Editions, Cooperations

Theodor W. Adorno,
Lectures 1949–1968

Project duration: 2015 – 2017

Adorno giving a lecture, 14 June 1965

On behalf of the Theodor W. Adorno Archive and the Hamburger Stiftung zur Förderung von Wissenschaft und Kultur, the Walter Benjamin Archive is presently preparing an edition of Theodor W. Adorno’s lectures from 1949 to 1968. Vorträge 1949–1968 is due to appear in the Suhrkamp Press in 2018. This edition comprises 21 improvised public (or at least semi-public) lectures Adorno gave between 1949 and 1968, in the years after he returned to Germany. The lectures, which all share an interdisciplinary approach, can be primarily located in musicology and sociology, though they also address literary issues.

The lectures have survived in a written form or as audio recordings. The texts are based on sound recordings or – where no audio recording has survived – on contemporary transcriptions, usually from Adorno’s personal papers. Since the transcriptions (especially if Adorno did not read through them) often have telling flaws and textual corruptions, it was necessary to review them critically and thoroughly in preparing the texts.

When improvising, Adorno tended to rely on key words he had written down beforehand. Occasionally, these are elaborated in some detail, but are usually dry, concise notes jotted down shortly before the lecture. In this edition, the notes are included in an appendix. By comparing these notes to Adorno’s extemporised speeches, it is easy to follow the spontaneous development of his thoughts – the open and rich expression of his ideas, formulated without a foreseeable conclusion in mind, and the flow of his thoughts, seemingly put freely and effortlessly into words.

There are three good reasons to provide readers not only with the lectures themselves, but also the notes Adorno took as cues for his improvised talks. 1. It brings out each lecture’s organisation and process of reasoning; 2. It casts a light on the background (which sometimes also fell victim to self-censorship); 3. It can also offer material Adorno was unable to elaborate within the available time. – However, since this edition set out to avoid redundancies, the appendix does not include Adorno’s notes and prepared sections where these anticipate his formulations in the lecture word-for-word and have no added value.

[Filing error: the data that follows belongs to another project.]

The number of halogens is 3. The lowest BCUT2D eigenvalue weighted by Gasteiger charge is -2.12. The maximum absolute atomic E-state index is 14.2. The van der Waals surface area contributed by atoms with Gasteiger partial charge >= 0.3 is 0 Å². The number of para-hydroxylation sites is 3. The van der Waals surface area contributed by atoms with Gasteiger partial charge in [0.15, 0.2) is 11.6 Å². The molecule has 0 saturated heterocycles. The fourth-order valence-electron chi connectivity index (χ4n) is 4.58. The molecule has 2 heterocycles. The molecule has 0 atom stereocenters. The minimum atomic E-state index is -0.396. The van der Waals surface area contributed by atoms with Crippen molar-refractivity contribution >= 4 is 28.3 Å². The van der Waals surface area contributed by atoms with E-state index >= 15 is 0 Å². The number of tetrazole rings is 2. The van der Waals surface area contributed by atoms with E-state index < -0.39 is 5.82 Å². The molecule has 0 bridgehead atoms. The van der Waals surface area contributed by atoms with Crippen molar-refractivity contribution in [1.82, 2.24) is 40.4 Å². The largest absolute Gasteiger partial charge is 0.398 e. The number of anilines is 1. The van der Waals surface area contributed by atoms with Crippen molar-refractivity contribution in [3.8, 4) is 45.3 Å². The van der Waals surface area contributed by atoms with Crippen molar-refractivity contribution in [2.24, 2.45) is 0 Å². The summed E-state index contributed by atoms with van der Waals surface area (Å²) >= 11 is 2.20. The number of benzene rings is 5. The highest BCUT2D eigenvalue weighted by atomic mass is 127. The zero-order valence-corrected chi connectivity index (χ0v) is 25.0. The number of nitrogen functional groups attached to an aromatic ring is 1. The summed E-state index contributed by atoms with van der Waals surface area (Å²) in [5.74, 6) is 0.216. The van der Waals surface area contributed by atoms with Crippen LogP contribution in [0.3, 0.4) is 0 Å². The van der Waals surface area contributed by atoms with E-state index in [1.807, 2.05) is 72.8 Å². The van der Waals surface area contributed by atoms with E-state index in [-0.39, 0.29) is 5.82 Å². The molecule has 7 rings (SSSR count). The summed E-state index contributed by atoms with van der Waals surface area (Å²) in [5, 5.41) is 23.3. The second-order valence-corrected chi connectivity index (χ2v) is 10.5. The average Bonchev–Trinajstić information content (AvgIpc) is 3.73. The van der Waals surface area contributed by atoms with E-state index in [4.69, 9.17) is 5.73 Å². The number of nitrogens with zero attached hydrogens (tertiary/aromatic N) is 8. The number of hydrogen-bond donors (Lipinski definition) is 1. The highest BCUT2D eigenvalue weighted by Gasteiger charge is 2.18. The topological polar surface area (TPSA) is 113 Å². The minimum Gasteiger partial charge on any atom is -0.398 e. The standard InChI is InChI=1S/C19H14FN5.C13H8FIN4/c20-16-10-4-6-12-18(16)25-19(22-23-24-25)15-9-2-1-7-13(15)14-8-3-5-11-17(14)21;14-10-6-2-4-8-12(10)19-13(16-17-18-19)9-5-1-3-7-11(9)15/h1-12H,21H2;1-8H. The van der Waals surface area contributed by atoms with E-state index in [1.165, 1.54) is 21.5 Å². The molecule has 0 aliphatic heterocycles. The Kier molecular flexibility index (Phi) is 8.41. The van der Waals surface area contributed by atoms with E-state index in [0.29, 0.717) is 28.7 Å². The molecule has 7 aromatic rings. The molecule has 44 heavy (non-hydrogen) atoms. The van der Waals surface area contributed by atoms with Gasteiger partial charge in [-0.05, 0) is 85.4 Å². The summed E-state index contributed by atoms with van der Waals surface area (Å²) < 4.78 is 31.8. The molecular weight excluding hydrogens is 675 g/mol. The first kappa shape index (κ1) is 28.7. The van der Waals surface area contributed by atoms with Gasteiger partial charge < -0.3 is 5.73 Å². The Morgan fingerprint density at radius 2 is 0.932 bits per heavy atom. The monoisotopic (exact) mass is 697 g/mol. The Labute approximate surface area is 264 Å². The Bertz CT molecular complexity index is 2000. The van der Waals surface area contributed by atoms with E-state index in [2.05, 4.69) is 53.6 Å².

Vorträge 1949–1968 does, though, include over 700 editorial notes indicating the open and unreferenced quotes in Adorno’s lectures, pointing to allusions, explaining references to people and works, and casting light on backgrounds and contexts. Yet these notes are not intended as interpretative or, in a narrower sense, explanatory. In addition, this volume has a detailed contents, an afterword from the editors, and an index of persons.

In one of these lectures, Adorno quotes the words of Immanuel Kant, “Philosophy cannot be learnt … we can at most learn to philosophise”, an approach he emphatically made his own. In his lectures, Adorno’s improvised excursions provided a vehicle for him to spontaneously evolve his ideas, and were not seeking to teach some finalised material. Adorno’s invitation and call to participate in the process of developing ideas is also equally directed to today’s audience.

Project Management: Christoph Gödde and Henri Lonitz, Theodor W. Adorno Archive, Frankfurt am Main
Editor-in-chief: Michael Schwarz, Walter Benjamin Archive, Berlin

In cooperation with the Suhrkamp Verlag

Funded by the Hamburger Stiftung zur Förderung von Wissenschaft und Kultur

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